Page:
Who Speaks for Medicine?

August 13, 2009

The physician’s role in healthcare reform should not be sitting in the bull pen.  This professor and physician throws a mean curve ball and an interesting slider.  …worthy of a closer.

THE WALLSTREET JOURNAL, WSJ.COM  ~ JULY 24, 2009, 9:51 A.M. ET

Who Speaks for Medicine?

By ABRAHAM VERGHESE, M.D.

At a moment when everyone’s joining the debate over health-care reform, who speaks for medicine?

By ‘medicine’ I mean that ancient art and science with origins before Hippocrates, that discipline that has the patient at its center; I’m talking about the ‘medicine’ that deans across the country will invoke in a few weeks as they exhort first-year medical students to embrace the ideals and values of the noble profession.

[Verghese] Lee BennackAbraham Verghese, M.D.

Our esteemed medical societies and academies aren’t speaking for medicine; they are lobbyists, defending their financial self-interests, lining up for or against the latest bill being proposed. Our great academic institutions and our esteemed medical schools have historically spoken for the cause of medicine, but these days many medical schools are more like big companies with complex financial interests in large hospitals and clinical practices. What about the large foundations dedicated to health care, such as the Robert Wood Johnson Foundation or the Kaiser Family Foundation? I think their voices have become more potent as they seem largely free of the kinds of conflicts of interest that bind many of us, but they are not quite the voice of medicine.

Before we are irretrievably sucked into Washington’s political maneuvering, we desperately need doctors and nurses to speak for the art of medicine. As William Osler, the father and spokesperson of modern medicine said a century ago:

You are in this profession as a calling, not as a business; as a calling which exacts from you at every turn self-sacrifice, devotion, love and tenderness to your fellow-men. Once you get down to a purely business level, your influence is gone and the true light of your life is dimmed. You must work in the missionary sprit with a breadth of charity that raises you far above the petty jealousies of life.

For some physicians, that quote is risible. But for many others, particularly for our medical students, those words resonate with the passion that brought them to medicine.

The rhetoric I’ve heard from President Obama comes closer to Osler’s vision than anything uttered lately from high-profile doctors. That must change: Our leaders in Washington — Democrats and Republicans — need true physicians by their side, not just lobbyists, as they negotiate these next few weeks and months.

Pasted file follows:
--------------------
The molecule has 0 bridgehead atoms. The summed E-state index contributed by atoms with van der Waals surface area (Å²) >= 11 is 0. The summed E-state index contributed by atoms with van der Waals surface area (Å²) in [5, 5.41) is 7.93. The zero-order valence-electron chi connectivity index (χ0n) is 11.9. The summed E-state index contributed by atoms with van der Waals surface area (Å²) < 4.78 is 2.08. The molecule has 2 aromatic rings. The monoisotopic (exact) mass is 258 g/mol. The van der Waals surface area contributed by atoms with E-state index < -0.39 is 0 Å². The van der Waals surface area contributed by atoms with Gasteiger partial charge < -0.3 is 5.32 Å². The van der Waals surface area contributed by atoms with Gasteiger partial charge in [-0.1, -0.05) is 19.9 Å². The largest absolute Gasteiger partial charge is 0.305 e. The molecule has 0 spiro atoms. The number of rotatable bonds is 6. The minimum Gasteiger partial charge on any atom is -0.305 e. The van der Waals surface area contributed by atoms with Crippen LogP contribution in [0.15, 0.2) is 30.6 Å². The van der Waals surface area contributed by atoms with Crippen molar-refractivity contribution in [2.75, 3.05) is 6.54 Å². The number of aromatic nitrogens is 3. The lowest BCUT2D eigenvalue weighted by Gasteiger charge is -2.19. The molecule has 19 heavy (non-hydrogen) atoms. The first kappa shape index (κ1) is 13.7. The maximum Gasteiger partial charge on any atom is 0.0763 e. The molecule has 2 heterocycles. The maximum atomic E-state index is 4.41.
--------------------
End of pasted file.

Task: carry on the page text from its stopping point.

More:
I know of primary-care doctors who give their weekends to clinics for the homeless; I know of specialists who volunteer their services to community nonprofits. At a time when many practitioners turn down Medicare and Medicaid patients because government reimbursements don’t even pay for overhead costs, others continue to treat them. Long before concierge medicine made house calls fashionable and lucrative, practitioners I know in Laredo and El Paso made home visits to the housebound, poor and elderly. And then of course there is our new Surgeon General—a dedicated primary care physician, a strong signal from the President about the kind of doctors the nation needs.

Physicians like those should speak up for medicine, and argue in favor of paying doctors to spend time with their patients. They should fight against a payment system that has created perverse incentives that encourage unnecessary treatments. Let’s make it as lucrative to talk to the patient as it is to do to the patient.

A physician who gets to know the patient can discuss difficult subjects such as end-of-life care while the patient is still relatively healthy — often sparing them the pain and huge expense of spending their last days of life in an intensive care unit. Physicians with good relationships with their patients can guide them away from futile therapies whose only proven efficacy is making money for drug companies, hospitals and doctors. How wonderful if all our lobbying societies would agree that our goal should be to fulfill Dr. Peabody’s old maxim, and not to simply restate it generation after generation: “The secret of the care of the patient is in caring for the patient.”

Abraham Verghese is a practicing internist and a professor of medicine at Stanford. His most recent book is Cutting for Stone.